HAMLET — Usually when Richmond Community College President Dr. Dale McInnis signs an educational agreement with another college, the deal is with a four-year institution.
This time, it’s with another community college.
McInnis and Dr. Mark Sorrells, president of Fayetteville Technical Community College, inked an accord Monday to give students the opportunity to “to pursue career pathways currently unavailable in their home community,” according to a press release.
The goal of the agreement is to “help surrounding counties meet local workforce needs.”
Students at RichmondCC will be able to transfer into the Respiratory Therapy, Funeral Service, Paralegal and Speech Language Pathology programs at FTCC.
Likewise, FTCC students can take advantage of the Electrical Utility Substation and Relay Technology Program at Richmond. The EUSRT program is the only one in the state and one of only a few in the nation.
McInnis lauded the agreement as “collaboration replacing competition.”
“There was a lot of work that went into this to make it seamless for the students,” McInnis said. “We wanted to open doors for students without having to create new programs.”
N.C. Community College System Interim President Dr. Bill Carver also applauded the announcement.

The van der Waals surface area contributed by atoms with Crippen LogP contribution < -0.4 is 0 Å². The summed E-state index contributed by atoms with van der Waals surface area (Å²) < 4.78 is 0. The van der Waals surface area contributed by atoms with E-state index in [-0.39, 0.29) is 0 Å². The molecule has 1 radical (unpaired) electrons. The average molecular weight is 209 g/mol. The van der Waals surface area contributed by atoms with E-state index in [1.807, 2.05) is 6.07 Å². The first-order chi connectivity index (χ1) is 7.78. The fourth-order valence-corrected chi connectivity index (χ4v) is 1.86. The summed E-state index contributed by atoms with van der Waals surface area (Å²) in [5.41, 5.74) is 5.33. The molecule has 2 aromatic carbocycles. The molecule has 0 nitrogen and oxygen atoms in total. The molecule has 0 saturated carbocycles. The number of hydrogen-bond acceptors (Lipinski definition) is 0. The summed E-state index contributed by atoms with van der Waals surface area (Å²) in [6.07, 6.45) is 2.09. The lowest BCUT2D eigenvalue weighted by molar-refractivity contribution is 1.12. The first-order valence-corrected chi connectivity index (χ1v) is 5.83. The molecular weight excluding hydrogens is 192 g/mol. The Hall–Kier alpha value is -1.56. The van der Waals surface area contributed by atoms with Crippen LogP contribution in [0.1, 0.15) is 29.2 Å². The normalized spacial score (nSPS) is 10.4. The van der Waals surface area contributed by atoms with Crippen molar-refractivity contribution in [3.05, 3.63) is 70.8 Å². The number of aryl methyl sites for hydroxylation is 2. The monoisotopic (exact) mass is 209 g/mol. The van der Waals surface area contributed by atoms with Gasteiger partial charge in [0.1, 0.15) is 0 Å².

“Collaborations between colleges work. We’re going to make a better North Carolina, a better workforce, through collaborations just like this one,” Carver said. “What we can agree on across the aisle is a workforce second to none in North Carolina. Where does that happen? It happens at our community colleges. It happens here with this model that is being introduced through collaboration and partnerships.”
According to the RichmondCC website, there are transfer agreements with a number of colleges in the Carolinas, but not one with another community college — until now.
“The economy is changing rapidly. We need to be more responsive to that, and we can do that together,” Sorrells said. “We’re very excited about the partnership with Richmond. We look forward to growing this opportunity with Richmond Community College in other program areas where it makes sense. And I can assure you from Fayetteville Tech’s standpoint, that this will be a win-win for both colleges.”
According to a press release, students will take their first years of study at their respective home college and transfer into their desired programs. The two institutions are “committed to working with students to cluster on-campus classes to minimize the number of times per week students will need to travel to either campus.”
The plan is to offer a combination of online and hybrid classes “when appropriate and develop clinical rotations and work-based learning opportunities closer to home.”